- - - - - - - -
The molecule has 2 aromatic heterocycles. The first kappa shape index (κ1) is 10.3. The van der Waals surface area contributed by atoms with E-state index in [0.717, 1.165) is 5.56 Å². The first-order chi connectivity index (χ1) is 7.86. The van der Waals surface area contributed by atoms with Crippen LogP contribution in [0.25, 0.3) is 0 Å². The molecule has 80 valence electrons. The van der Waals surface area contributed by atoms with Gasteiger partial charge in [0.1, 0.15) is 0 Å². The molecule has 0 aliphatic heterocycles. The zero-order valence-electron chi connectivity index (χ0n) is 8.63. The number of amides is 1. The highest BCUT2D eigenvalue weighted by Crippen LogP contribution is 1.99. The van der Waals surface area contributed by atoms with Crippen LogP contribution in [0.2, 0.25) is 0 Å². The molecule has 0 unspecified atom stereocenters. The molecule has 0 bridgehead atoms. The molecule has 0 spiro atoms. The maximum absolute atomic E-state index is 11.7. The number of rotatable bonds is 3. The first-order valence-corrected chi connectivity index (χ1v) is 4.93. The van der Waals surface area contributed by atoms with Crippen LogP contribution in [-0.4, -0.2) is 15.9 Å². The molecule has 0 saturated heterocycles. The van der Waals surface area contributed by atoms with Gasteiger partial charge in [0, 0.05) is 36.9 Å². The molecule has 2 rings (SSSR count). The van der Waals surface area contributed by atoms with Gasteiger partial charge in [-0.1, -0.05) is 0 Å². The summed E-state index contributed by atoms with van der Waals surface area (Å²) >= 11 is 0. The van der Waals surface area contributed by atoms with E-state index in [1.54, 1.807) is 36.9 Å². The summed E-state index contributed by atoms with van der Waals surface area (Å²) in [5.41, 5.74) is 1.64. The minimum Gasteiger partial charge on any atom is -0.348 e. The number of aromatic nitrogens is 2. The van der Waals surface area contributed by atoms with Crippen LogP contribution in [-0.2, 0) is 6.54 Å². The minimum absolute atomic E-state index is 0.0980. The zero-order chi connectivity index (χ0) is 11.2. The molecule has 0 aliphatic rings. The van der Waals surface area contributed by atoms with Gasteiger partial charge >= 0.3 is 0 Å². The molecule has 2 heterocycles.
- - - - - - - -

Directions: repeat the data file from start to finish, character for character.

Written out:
The molecule has 2 aromatic heterocycles. The first kappa shape index (κ1) is 10.3. The van der Waals surface area contributed by atoms with E-state index in [0.717, 1.165) is 5.56 Å². The first-order chi connectivity index (χ1) is 7.86. The van der Waals surface area contributed by atoms with Crippen LogP contribution in [0.25, 0.3) is 0 Å². The molecule has 80 valence electrons. The van der Waals surface area contributed by atoms with Gasteiger partial charge in [0.1, 0.15) is 0 Å². The molecule has 0 aliphatic heterocycles. The zero-order valence-electron chi connectivity index (χ0n) is 8.63. The number of amides is 1. The highest BCUT2D eigenvalue weighted by Crippen LogP contribution is 1.99. The van der Waals surface area contributed by atoms with Crippen LogP contribution in [0.2, 0.25) is 0 Å². The molecule has 0 unspecified atom stereocenters. The molecule has 0 bridgehead atoms. The molecule has 0 spiro atoms. The maximum absolute atomic E-state index is 11.7. The number of rotatable bonds is 3. The first-order valence-corrected chi connectivity index (χ1v) is 4.93. The van der Waals surface area contributed by atoms with Crippen LogP contribution in [-0.4, -0.2) is 15.9 Å². The molecule has 0 saturated heterocycles. The van der Waals surface area contributed by atoms with Gasteiger partial charge in [0, 0.05) is 36.9 Å². The molecule has 2 rings (SSSR count). The van der Waals surface area contributed by atoms with Gasteiger partial charge in [-0.1, -0.05) is 0 Å². The summed E-state index contributed by atoms with van der Waals surface area (Å²) >= 11 is 0. The van der Waals surface area contributed by atoms with E-state index in [1.54, 1.807) is 36.9 Å². The summed E-state index contributed by atoms with van der Waals surface area (Å²) in [5.41, 5.74) is 1.64. The minimum Gasteiger partial charge on any atom is -0.348 e. The number of aromatic nitrogens is 2. The van der Waals surface area contributed by atoms with Crippen LogP contribution in [-0.2, 0) is 6.54 Å². The minimum absolute atomic E-state index is 0.0980. The zero-order chi connectivity index (χ0) is 11.2. The molecule has 0 aliphatic rings. The van der Waals surface area contributed by atoms with Gasteiger partial charge >= 0.3 is 0 Å². The molecule has 2 heterocycles.